That said, no letting up, beloveds.
Get out the vote.
Nevertheless, we are going to get there.
What will change when Amendment A is passed and goes into effect July 11th, 2011? Here is a helpful set of FAQs by the stated clerk of Monmouth Presbytery, Carl Wilton.
I have re-posted a few of them:
2. What does the change in ordination standards mean?A good change. And good to see it in print from someone who knows the rules.
The ordination standards have changed from “to live either in fidelity within the covenant of marriage between a man and a woman or chastity in singleness” - wording that was added to the Constitution in 1997 - to: “to submit joyfully to the Lordship of Jesus Christ in all aspects of life.” This removes a national standard categorically prohibiting the ordination of persons in sexual relationships outside of marriage between a man and a woman.
7. Is the ordination of sexually active gays and lesbians mandated?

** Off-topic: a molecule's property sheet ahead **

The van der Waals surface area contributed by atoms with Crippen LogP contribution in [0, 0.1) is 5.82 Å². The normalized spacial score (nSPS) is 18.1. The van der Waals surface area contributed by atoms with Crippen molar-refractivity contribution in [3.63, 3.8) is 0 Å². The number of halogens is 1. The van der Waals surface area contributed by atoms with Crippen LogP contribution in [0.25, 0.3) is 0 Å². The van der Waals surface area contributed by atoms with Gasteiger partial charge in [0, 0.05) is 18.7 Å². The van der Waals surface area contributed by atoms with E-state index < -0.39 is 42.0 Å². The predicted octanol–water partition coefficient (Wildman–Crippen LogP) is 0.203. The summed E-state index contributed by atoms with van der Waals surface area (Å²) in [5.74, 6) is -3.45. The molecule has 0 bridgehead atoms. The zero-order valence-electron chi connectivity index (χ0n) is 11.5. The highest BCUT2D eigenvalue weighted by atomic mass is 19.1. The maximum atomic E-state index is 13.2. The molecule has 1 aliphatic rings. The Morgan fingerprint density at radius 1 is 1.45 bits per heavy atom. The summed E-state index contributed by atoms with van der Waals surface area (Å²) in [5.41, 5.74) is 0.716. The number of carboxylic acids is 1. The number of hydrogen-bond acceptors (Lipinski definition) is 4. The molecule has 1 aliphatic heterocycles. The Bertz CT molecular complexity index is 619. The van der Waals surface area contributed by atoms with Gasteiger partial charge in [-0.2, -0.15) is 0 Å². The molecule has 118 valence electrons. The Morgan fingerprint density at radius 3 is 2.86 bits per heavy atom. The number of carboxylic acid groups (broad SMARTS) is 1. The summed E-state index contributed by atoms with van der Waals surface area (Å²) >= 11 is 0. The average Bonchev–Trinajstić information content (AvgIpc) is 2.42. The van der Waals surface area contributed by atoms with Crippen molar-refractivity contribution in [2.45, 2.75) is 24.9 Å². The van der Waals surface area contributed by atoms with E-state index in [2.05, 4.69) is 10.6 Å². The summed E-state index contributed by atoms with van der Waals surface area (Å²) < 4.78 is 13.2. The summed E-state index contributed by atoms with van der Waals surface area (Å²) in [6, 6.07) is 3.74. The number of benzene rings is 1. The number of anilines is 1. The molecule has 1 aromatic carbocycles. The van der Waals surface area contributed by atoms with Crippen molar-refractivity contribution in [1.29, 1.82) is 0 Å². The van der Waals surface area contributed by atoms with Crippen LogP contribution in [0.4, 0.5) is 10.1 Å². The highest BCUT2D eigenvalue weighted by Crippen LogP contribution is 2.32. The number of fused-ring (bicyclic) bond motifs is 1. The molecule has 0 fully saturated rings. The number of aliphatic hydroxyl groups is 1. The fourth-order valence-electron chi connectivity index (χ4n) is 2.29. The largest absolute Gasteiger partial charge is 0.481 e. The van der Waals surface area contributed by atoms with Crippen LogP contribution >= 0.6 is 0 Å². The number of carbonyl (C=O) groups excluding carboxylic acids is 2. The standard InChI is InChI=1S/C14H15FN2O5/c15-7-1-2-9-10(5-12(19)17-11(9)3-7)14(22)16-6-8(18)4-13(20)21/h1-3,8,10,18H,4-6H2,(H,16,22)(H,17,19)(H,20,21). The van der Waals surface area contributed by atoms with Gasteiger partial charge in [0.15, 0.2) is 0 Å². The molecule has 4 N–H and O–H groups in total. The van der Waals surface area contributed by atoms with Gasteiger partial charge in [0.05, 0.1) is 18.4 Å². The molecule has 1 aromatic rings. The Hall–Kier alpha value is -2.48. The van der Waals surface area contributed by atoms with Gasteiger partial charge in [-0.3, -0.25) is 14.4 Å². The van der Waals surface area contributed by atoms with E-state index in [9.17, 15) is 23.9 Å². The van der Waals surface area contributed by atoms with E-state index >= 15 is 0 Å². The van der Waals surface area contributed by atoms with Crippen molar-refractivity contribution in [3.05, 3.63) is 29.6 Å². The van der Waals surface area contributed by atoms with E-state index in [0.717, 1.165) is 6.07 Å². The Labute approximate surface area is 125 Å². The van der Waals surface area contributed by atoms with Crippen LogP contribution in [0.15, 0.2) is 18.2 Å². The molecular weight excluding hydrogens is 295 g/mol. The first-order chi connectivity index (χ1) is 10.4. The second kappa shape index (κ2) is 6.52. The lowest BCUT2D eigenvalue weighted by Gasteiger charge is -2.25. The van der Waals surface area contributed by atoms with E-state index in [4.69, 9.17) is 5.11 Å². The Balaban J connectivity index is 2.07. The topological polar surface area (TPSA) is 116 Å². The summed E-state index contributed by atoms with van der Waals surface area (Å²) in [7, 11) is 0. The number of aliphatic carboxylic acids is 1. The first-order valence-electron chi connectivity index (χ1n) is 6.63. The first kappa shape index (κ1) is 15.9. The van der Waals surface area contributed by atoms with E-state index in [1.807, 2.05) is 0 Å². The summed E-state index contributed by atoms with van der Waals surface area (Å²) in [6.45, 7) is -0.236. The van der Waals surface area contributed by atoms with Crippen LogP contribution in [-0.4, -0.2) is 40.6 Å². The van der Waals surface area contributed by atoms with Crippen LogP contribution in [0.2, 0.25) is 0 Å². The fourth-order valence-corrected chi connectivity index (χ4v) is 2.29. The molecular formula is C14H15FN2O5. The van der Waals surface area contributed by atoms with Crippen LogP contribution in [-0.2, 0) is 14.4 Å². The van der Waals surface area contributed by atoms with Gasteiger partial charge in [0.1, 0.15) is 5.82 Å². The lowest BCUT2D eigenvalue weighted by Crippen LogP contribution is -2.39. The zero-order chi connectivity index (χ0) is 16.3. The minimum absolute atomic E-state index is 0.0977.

No, it is not required, but it is no longer prohibited by specific Constitutional language.
10. May a congregation or presbytery now ordain or install a sexually active homosexual?
Yes, if after a thorough examination, the congregation or presbytery believes the person to be called by God to serve as a Minister of the Word and Sacrament, elder or deacon and not to be living in violation of the PCUSA's ordination standards, its Confessions, or Scripture.
13. Is a presbytery required to receive, by transfer of membership, an ordained sexually active gay or lesbian minister?
No, each presbytery retains its existing right to examination, by which it determines which ministers to receive into its membership.
14. May questions about a candidate’s sexuality be asked or are such questions forbidden?
All questions are allowed during an examination. The acknowledgment of being sexually active outside the covenant of marriage between a man and a woman does not automatically disqualify a person from being ordained.